For the sake of a lake

Arun Krishnamurthy, founder, Environmentalist Foundation of India, gives insights into its future plans

October 26, 2017 04:10 pm | Updated 04:10 pm IST

Arun Krishnamurty and core-group planning the clean-up of Kilkattallai Lake

Arun Krishnamurty and core-group planning the clean-up of Kilkattallai Lake

Though his organisation has been creating environmental change in multiple states of the country for nearly a decade, Arun Krishnamurthy says he doesn’t know what it means to be an activist.

“The idea is not to point fingers, but to do something about it,” says the founder of Environmentalist Foundation of India (EFI), in a tête a tête with MetroPlus , as his not-for-profit outfit spreads to other countries in the region. “We all know what the problems are, and who is to blame. We know we don’t live in a perfect world. My point is, what’s wrong with pitching in?”

Krishnamurthy first began “pitching in” to help the environment in 2008, when he was an IT professional in Hyderabad. “Some friends and I would volunteer in Chennai. When we were placed in Hyderabad, we began looking at a lake near my office, which was in bad shape,” he says.

“We went knocking door-to-door around the neighbourhood, spreading the word.”

A strong start

It was their first lake restoration, and the turnout was immense. “After that, other people began inviting us to their neighbourhoods for clean ups. The Government encouraged us, too. By the end of 2008, we were volunteering in four different lakes. The activity that used to take place once in two weeks, turned into a weekly and then a bi-weekly one,” he recalls.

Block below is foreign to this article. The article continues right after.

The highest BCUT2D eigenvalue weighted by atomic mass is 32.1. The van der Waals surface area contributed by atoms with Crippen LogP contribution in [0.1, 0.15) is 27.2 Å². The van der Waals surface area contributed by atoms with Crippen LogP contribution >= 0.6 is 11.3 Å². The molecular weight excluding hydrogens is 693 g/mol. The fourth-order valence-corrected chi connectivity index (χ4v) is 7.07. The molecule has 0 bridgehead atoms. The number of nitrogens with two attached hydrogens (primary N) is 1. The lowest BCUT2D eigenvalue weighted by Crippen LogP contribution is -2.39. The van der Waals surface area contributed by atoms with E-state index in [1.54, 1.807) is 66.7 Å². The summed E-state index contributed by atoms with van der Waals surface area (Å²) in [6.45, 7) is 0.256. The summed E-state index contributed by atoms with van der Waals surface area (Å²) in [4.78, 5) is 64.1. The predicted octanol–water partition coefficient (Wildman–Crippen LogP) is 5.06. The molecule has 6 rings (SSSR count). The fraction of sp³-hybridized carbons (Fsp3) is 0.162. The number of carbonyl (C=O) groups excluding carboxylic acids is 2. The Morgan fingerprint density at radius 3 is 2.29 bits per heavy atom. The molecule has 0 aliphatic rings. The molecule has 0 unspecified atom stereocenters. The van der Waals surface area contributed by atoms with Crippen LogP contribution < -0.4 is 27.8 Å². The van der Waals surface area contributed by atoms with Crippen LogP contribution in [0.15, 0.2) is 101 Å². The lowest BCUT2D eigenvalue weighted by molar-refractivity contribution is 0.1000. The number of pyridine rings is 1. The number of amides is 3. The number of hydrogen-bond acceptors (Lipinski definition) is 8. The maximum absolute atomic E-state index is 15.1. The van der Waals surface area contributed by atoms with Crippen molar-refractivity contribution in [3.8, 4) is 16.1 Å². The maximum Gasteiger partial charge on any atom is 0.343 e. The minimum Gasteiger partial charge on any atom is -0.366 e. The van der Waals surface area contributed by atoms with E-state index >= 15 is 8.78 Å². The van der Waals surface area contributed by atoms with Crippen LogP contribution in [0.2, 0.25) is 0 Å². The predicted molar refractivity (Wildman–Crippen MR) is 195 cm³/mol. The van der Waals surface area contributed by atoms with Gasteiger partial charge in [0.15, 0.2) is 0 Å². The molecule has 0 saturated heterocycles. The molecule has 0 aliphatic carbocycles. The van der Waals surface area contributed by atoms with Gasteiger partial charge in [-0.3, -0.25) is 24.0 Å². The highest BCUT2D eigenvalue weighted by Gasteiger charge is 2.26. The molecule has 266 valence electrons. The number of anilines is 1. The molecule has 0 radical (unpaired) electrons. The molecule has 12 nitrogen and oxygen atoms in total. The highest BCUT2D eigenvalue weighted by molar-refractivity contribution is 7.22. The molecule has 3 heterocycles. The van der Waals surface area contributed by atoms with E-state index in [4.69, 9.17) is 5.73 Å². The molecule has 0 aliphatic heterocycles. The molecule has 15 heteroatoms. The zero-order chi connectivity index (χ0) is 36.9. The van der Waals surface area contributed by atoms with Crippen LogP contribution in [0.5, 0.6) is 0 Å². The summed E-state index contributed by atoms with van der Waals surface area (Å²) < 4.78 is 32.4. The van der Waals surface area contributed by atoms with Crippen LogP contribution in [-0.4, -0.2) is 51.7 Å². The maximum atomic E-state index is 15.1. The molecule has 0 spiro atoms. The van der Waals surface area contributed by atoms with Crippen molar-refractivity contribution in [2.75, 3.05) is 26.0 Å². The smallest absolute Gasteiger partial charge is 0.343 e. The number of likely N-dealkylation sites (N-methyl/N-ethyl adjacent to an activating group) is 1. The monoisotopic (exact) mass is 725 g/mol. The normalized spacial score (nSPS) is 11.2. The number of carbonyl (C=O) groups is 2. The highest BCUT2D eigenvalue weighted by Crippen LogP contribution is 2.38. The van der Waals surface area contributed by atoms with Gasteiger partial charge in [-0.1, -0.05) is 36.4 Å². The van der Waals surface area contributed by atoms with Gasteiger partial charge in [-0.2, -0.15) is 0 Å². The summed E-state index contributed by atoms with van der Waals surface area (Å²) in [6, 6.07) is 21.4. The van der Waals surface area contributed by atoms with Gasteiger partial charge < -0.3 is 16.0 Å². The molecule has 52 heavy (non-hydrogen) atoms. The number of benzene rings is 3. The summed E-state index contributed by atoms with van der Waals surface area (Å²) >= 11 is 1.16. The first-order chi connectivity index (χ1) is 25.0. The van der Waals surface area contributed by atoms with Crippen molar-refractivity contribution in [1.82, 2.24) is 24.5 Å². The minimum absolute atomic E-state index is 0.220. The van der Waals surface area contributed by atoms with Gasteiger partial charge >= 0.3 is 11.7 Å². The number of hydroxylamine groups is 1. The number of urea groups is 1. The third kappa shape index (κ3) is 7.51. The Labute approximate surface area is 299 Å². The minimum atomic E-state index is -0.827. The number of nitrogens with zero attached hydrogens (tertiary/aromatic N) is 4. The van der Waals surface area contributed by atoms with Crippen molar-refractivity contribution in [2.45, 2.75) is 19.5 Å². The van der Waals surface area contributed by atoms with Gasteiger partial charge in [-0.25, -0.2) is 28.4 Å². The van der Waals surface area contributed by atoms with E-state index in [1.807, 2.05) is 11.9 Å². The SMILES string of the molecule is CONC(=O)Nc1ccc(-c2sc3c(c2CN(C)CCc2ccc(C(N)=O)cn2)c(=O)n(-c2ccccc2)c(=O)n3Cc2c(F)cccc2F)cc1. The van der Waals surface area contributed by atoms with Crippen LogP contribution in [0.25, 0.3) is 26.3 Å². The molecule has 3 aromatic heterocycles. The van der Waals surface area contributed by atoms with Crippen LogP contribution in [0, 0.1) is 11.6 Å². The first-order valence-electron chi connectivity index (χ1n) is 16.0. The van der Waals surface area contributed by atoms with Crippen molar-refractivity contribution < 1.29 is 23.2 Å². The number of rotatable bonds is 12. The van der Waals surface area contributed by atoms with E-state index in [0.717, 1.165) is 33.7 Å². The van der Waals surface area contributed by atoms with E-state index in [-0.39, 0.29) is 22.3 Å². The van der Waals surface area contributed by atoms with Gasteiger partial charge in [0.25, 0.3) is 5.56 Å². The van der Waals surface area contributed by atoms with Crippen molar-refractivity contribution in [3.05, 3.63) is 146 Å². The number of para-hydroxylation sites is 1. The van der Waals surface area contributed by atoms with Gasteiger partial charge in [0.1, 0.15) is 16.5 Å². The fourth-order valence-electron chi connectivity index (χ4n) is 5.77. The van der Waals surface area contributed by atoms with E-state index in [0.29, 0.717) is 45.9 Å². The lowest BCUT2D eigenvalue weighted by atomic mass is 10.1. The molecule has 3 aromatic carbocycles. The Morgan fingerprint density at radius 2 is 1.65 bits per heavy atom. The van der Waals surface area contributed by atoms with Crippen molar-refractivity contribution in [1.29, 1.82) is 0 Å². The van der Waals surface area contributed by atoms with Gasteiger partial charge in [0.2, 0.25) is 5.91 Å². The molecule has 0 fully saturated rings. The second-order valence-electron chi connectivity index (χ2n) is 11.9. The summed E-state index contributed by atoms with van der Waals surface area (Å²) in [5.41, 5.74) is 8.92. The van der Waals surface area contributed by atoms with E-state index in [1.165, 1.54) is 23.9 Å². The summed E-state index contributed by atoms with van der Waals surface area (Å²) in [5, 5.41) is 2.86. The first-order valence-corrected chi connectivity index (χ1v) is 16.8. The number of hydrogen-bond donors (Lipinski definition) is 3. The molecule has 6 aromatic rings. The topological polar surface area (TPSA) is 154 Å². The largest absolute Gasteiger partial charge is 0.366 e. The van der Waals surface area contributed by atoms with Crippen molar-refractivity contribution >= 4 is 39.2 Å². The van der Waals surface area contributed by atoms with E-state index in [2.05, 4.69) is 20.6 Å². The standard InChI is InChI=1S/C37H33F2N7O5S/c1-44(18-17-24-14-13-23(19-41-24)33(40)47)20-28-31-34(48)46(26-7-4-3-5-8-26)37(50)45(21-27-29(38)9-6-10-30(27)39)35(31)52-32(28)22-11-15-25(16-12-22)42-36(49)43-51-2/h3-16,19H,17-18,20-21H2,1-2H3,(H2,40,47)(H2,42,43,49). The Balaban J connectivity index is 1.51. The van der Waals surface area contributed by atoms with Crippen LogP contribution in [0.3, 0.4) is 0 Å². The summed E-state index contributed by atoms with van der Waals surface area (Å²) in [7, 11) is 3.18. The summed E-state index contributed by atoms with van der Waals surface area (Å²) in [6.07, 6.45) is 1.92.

The trick was to make communities feel involved with the water body, to see it as something valuable. “Everything was centered around the lake, from Diwali and Pongal celebrations to schools adopting lakes as themes,” he says.

The organisation spread, as did its members, with each of them building an environmentally-conscious community in whichever city they migrated to. Krishnamurthy, for his part, would visit Chennai every two months or so, and began spreading awareness in schools here. Now, a large part of their strength lies in local volunteers, especially students, even though the core team has remained pretty much the same through the years.

EFI now has operations in Hyderabad, Coimbatore, Kolkata, Bengaluru, Pune, Mumbai and New Delhi and a host of other towns, with the hub of all activity being in Chennai. Each project was a learning experience, says Krishnamurthy. “Governance, policy, whom to approach and what kind of permissions to take,” for instance, are things no amount of environmental research could have taught them.

Learning it right

Though Krishnamurthy has a degree in hydrological engineering from UNESCO’s IHE Delft Institute for Water Education, he insists, “Field-based learning has given us much more clarity. Though on the surface, the issues may look the same for any lake that needs restoration, the local geographic, population, and encroachment and water usage patterns are always unique.”

Krishnamurthy gives a personal example. “I grew up in Mudichur. But I realised I didn’t know it at all when I began working on an EFI project there. There are seven ponds, two big lakes, and problems that you could understand globally: highway development projects cutting into lakes, changing population, waste segregation and management,” he says.

Yet, working at habitat restoration was a challenge. Despite the fact that the locality was badly hit in the 2015 floods, the flow of locals volunteering to improve things saw hardly any increase post the disaster. “Mudichur is our social laboratory where we are trying to learn, unlearn and evolve.” The broad targets for EFI now are, “Restoration of as many fresh water bodies as possible, and investing time and energy into public outreach,” not only in India, but also in Sri Lanka, which now hosts the outfit’s chapter.

“We have a nine-year plan ready for Sri Lanka, and have begun work in Kandy and Southeast Sri Lanka,” Krishnamurthy says, adding that they work with other NGOs and social outfits.

EFI also plans to work in Bhutan next year, but with a slightly different intention.

“Bhutan already has an in-built community conservation model. We want to learn from them, and see if they can teach us things that we can expand to Northeastern and South India,” he says.

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